"We have the military capacity to impose a no-fly zone. The question that we need to ask is do we have the political and policy backdrop with which to do so," Vice Chairman of the Joint Chiefs of Staff Selva told the Senate Armed Services Committee, pointing to the threat of "direct conflict" with Syrian forces or "a miscalculation" with the Russians should they challenge the no-fly zone.
Committee Chairman John McCain, an Arizona Republican, shot back: "I must say, it's one of the more embarrassing statements I've ever heard from a uniformed military officer, that we are worried about Syria and Russia's reaction to saving the lives of thousands and thousands of Syrians who are being barrel-bombed and massacred."
The exchange encapsulated a morning of tough grilling by members of the committee as Selva and Defense Secretary Ashton Carter defended the argument Obama made Sunday: the ISIS strategy is working, so give it time.
But even as Carter said that the U.S. is "building momentum against ISIL," also known as ISIS, he agreed with an assessment from McCain that the terrorist group hadn't been contained. That contrasts with what President Barack Obama said
had been achieved against the organization last month.
Republican members of the panel were impatient, demanding to know how the U.S. would train Syrian forces and why the administration had not enlisted the aid of Arab allies who could provide ground forces.
But even as they were on the defensive, Pentagon officials offered some news of expanding the fight against ISIS, saying they were likely to provide Apache helicopters to Iraqi forces looking to retake Ramadi from ISIS and said they were close to securing special forces help from Arab allies.
More U.S. support on the ground?
Carter raised the prospect Wednesday that U.S. military advisers could accompany Iraqi forces on the ground in the effort to take back Ramadi.
A U.S. official told CNN that any advisers accompanying Iraqi forces would likely stay back from the front line of combat. The official said those helicopters would likely be Apaches.
But the White House cautioned later in the day that nothing was final yet. White House Press Secretary Josh Earnest said Obama has not yet signed off on the Apaches and they would only be used at the request of Iraq Prime Minister Haider al-Abadi.
On Tuesday, Iraqi officials said the Iraqi Security Forces have taken back 60% of Ramadi from ISIS. A U.S. official who spoke to CNN, however, disagreed with that assessment, saying, "they have made some progress, but not that much."
Carter's pitch to lawmakers came a few days after Obama delivered a prime time address looking to reassure Americans that his plan for ISIS is working. Carter largely recounted the administration's efforts so far, but he also asked lawmakers to release $116 million in funding for U.S.-backed forces.
Following a testy exchange with Carter, South Carolina Sen. Lindsey Graham pressed his case for a more expansive authorization of military force for the U.S. effort against ISIS.
"Mr. President, are you all in or not?" asked Graham, who is seeking the 2016 Republican nomination.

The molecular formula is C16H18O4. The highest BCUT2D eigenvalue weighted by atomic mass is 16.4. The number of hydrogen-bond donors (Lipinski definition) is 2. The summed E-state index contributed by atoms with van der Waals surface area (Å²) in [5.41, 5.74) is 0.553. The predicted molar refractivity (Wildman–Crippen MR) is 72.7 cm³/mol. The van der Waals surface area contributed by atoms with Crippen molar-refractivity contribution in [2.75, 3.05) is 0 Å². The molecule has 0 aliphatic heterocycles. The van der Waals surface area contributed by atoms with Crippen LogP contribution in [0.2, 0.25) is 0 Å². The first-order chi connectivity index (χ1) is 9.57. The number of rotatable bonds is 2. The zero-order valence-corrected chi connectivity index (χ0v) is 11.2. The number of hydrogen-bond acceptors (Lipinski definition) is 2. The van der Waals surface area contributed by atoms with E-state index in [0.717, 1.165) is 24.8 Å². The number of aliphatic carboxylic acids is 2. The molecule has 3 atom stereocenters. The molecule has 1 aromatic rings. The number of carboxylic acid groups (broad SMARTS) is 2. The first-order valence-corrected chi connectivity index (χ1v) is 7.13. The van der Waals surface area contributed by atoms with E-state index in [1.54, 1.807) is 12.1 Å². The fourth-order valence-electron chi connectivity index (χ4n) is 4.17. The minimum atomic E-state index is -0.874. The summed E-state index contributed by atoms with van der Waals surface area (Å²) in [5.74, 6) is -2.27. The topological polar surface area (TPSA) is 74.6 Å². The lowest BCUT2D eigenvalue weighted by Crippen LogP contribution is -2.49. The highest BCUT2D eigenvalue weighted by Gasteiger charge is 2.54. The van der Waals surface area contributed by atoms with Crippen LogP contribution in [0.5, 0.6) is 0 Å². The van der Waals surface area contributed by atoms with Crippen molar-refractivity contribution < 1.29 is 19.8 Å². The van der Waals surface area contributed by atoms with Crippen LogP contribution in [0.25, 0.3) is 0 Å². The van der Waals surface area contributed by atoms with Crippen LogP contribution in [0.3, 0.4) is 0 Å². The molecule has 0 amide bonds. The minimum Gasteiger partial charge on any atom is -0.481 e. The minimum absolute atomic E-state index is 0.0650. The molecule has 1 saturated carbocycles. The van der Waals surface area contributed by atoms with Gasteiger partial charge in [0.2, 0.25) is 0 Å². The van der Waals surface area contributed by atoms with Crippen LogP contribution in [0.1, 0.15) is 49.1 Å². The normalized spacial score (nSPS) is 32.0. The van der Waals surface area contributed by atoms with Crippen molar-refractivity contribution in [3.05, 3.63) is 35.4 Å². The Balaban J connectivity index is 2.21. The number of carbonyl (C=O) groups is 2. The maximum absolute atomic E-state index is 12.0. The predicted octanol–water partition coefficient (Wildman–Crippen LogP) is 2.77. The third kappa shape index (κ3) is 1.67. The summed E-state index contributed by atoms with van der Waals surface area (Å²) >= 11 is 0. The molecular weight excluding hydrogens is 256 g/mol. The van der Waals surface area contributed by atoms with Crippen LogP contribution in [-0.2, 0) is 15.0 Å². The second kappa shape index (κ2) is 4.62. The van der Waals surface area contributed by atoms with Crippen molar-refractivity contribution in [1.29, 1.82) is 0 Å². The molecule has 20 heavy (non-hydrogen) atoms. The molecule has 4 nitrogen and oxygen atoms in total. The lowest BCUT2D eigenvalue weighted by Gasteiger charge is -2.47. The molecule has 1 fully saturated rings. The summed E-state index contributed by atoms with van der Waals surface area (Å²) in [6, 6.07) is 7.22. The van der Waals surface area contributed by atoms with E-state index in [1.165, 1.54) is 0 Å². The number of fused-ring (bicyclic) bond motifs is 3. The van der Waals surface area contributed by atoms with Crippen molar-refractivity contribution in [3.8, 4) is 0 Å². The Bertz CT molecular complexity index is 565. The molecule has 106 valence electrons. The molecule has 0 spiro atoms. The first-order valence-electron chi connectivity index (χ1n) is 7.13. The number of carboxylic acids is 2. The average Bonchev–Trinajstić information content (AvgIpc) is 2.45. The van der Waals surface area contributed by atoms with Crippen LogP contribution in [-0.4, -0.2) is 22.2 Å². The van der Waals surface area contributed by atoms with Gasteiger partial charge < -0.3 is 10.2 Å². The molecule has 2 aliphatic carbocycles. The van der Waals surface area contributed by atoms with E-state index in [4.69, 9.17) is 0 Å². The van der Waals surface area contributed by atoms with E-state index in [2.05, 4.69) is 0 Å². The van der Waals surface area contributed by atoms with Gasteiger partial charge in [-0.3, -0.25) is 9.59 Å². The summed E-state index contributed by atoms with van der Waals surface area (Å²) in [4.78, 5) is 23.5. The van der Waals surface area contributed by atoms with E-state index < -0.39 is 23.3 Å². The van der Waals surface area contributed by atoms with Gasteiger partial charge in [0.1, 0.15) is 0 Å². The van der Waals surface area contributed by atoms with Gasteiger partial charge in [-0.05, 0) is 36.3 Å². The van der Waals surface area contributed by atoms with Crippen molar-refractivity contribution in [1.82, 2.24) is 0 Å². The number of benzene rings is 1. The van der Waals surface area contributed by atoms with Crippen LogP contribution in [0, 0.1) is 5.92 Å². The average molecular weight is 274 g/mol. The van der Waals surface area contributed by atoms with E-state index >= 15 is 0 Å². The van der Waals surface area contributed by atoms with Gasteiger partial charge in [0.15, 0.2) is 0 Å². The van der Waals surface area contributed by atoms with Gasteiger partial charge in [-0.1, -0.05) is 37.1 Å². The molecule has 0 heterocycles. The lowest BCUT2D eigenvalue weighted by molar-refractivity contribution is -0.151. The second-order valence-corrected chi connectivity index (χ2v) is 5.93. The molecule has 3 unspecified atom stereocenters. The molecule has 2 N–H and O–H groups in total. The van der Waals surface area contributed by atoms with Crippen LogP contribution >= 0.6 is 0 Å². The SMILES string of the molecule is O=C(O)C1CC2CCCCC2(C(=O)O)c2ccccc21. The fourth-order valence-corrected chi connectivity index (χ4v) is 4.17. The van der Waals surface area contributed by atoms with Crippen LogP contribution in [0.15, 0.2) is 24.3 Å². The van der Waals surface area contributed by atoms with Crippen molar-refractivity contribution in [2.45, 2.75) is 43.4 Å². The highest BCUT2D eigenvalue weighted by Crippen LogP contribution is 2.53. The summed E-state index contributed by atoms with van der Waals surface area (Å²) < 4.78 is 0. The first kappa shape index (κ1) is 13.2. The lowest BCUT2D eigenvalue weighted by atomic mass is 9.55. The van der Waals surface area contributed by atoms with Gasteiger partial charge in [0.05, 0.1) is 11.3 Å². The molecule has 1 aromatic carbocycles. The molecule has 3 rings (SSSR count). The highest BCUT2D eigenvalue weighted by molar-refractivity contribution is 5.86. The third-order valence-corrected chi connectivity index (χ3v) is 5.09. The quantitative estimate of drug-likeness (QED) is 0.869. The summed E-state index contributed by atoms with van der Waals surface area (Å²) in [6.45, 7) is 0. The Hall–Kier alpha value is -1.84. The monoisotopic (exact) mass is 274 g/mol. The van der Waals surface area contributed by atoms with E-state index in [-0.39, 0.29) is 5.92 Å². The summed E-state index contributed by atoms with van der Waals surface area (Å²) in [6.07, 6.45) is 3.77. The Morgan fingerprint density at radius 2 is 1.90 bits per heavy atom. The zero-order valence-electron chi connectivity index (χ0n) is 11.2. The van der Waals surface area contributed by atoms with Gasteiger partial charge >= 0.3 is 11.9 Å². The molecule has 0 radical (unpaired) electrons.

Carter defended a three-year time limit in the current authorization and other constraints, as Graham pressed for support of his positions.
"To the Congress: If you don't like what this president or a future president does, in terms of fighting ISIS, defund it. That's your job," Graham said, before turning back to the White House. "I am making a simple proposition to this president that I will give you whatever you need in terms of my authorization to go wherever you need to go as long as it takes to use whatever available tools you have within legal limits to destroy this threat."
The Senate hearing came two days after Joint Chiefs Chairman Gen. Joseph Dunford said that U.S. allies are close to sending their own special forces to the region to aid in the fight against ISIS.
"Although I can't talk to you about the countries right now, because we are still in the process of discussing with them, we have a number of other countries that we are working with right now to provide additional special operations in Syria and Iraq," Dunford told U.S. forces in Bahrain Monday during a USO tour of military facilities before the holidays.
Dunford's comments were first reported by Stars and Stripes.
A U.S. official told CNN the U.S. would like to see special operations forces from the United Kingdom and France take part in the battle against ISIS.
FBI on working with Muslims
At the same time Carter and Selva were testifying, FBI Director James Comey was discussing the recent terror attack in San Bernardino shooters just one floor above them.
At the Senate Judiciary Committee's oversight hearing of the FBI, Graham asked Comey if suggestions that all Muslims should be banned from entering the U.S. harms the FBI's ability to fight terrorism.
GOP presidential front-runner Donald Trump has called for all Muslim immigrants to be banned from the United States, warning that there will be additional terror attacks in the U.S. if his temporary ban is not put in place.
Comey said he did not want to "take shots" at any particular presidential candidate, but said estranging Muslims makes the FBI's work difficult.
"I do believe that our ability to get cooperation in the Untied States depend upon people trusting us and having a level of comfort with us, and estrangement gets in the way of that," Comey said.
Comey said that terrorists groups often portray the U.S. as anti-Muslim in its recruitment.
'The notion that the U.S is anti-Muslim is part of ISIS's narrative, al-Qaeda's narrative and other terrorist groups,' he said.